Mitigation: Develop a scoped engagement where an ID helps uncover the fundamental performance issues. A skilled ID can probe for foundational knowledge, fit the knowledge to learner needs, and provide a blueprint for the work to follow. The artifacts from this process can play a key role in guiding future SMEs. While designing a Web Accessibility course, I realized that the skills involved were so interconnected that my engineering experts would have to break them down and sequence them. So we held a couple of working sessions where I helped them break down a set of scenarios into their composite skills. The resulting multi-page document took a while to refine, but then accelerated the rest of the development process. It also proved useful to give to SMEs starting other courses as an example.

Risk #2: Time needed to generate and refine content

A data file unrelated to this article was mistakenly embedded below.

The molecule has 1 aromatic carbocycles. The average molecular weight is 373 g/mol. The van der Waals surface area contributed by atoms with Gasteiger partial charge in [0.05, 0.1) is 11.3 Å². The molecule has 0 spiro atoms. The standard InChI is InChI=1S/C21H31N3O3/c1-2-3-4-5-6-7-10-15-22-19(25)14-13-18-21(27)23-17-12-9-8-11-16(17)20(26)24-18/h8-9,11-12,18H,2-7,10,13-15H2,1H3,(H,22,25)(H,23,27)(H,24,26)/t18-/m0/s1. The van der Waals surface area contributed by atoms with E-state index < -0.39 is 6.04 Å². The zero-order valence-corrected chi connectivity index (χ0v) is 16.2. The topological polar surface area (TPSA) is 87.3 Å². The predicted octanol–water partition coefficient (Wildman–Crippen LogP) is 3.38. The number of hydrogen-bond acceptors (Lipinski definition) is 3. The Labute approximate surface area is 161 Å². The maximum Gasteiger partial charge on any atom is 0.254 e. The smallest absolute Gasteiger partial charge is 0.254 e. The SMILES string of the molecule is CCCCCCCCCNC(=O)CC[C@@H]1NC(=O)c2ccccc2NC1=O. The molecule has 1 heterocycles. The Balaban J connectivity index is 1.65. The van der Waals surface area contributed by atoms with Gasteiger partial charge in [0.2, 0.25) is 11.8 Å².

An ID-led development process looks something like this:

  • The ID and SME meet to understand the performance need
  • The ID structures the resulting intervention and confirms it with the SME
  • The SME often drafts some initial content
  • The ID builds out the content while optimizing for the learners
  • The SME reviews the work regularly and the ID updates based on this

A solo SME will need to spend significantly more time if working alone. It’s tempting to skip briefing an ID and just draft a deck directly. This is great if you’re writing for peers and will be in the classroom, but becomes significantly harder when the content needs to stand on its own. SMEs often do full rewrites after testing and getting feedback as they understand the learners needs. A skilled ID can start closer to the final structure and make incremental revisions instead of full rewrites.

Could using generative AI reduce this time? If your content is complex in any way, AI generation may have more overhead than using a talented writer. Consider the limitations of current Large Language Models:

  1. They rely heavily on the public web for training data. This data mostly represents the general public view on a subject. It may not contain current information, and LLMs tend to “hallucinate” facts where data is lacking.